Doctors learning habits: CME activities among Norwegian physicians over the last decade.
Journal article, Peer reviewed
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Original versionBMC Medical Education 2007, 7(1):10 10.1186/1472-6920-7-10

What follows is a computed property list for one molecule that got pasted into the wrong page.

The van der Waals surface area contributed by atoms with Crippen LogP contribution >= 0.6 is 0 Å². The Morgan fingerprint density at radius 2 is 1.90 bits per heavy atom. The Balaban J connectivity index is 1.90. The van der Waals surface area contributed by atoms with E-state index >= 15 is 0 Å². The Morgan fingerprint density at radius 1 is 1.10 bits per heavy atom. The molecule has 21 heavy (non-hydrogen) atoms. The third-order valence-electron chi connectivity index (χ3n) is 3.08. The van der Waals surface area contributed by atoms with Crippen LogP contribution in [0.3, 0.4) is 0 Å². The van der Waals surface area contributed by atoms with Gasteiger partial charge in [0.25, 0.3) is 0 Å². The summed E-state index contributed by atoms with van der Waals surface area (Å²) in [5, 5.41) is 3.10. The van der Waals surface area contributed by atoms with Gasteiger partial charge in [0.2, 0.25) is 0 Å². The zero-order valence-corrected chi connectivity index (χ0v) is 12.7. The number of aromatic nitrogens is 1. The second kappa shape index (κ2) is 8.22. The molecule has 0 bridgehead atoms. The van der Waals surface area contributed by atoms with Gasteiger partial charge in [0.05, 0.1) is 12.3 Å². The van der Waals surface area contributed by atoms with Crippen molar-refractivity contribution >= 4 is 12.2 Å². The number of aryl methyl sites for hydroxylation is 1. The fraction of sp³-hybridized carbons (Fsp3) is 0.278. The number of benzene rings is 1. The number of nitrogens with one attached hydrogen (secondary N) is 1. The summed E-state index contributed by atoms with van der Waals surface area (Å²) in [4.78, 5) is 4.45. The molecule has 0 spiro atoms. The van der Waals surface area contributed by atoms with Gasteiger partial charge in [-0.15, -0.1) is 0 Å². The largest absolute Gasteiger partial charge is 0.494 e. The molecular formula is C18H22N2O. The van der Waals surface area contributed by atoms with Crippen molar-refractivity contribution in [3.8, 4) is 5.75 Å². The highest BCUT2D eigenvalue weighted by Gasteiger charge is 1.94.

ABSTRACT: Background Coping with the increasing body of medical knowledge is a main challenge to all doctors. The aim of this study was to investigate self reported reading and learning habits among Norwegian doctors and their subjective ability to keep professionally updated. Methods A cross sectional survey among a randomised sample of Norwegian doctors was undertaken in 2004 (n = 1005, response rate 71 %). A similar study with many identical questions was done in 1993 (n = 1041, response rate 71 %) and a comparison of the results was made. Results Attending courses/congresses and reading medical literature were reported to be the most important sources of professional information in 2004, just like in 1993. Less time was spent on courses/congresses in 2004 than in 1993, and more time was spent on medical reading. The internet was regarded as useful for their professional life for three out of five, mostly among the younger and least among GPs. Two out of three doctors felt that they could obtain sufficient information for keeping updated in 2004, the same proportion as in 1993. A correlation was found between subjective coping with the information and a high level of continuing medical education (CME)-activities. The information copers had a higher level of job satisfaction than non-copers. Conclusions Over the last decade Norwegian doctors spend less time on attending courses/congresses and more time on medical reading, while the level of self perceived coping with information has been unchanged. The changing pattern of professional updating may reflect a more general individualistic trend in society. The consistent finding of a correlation between reading and attending courses, subjective coping and job satisfaction gives good reasons for recommending a high level of CME-activities among doctors.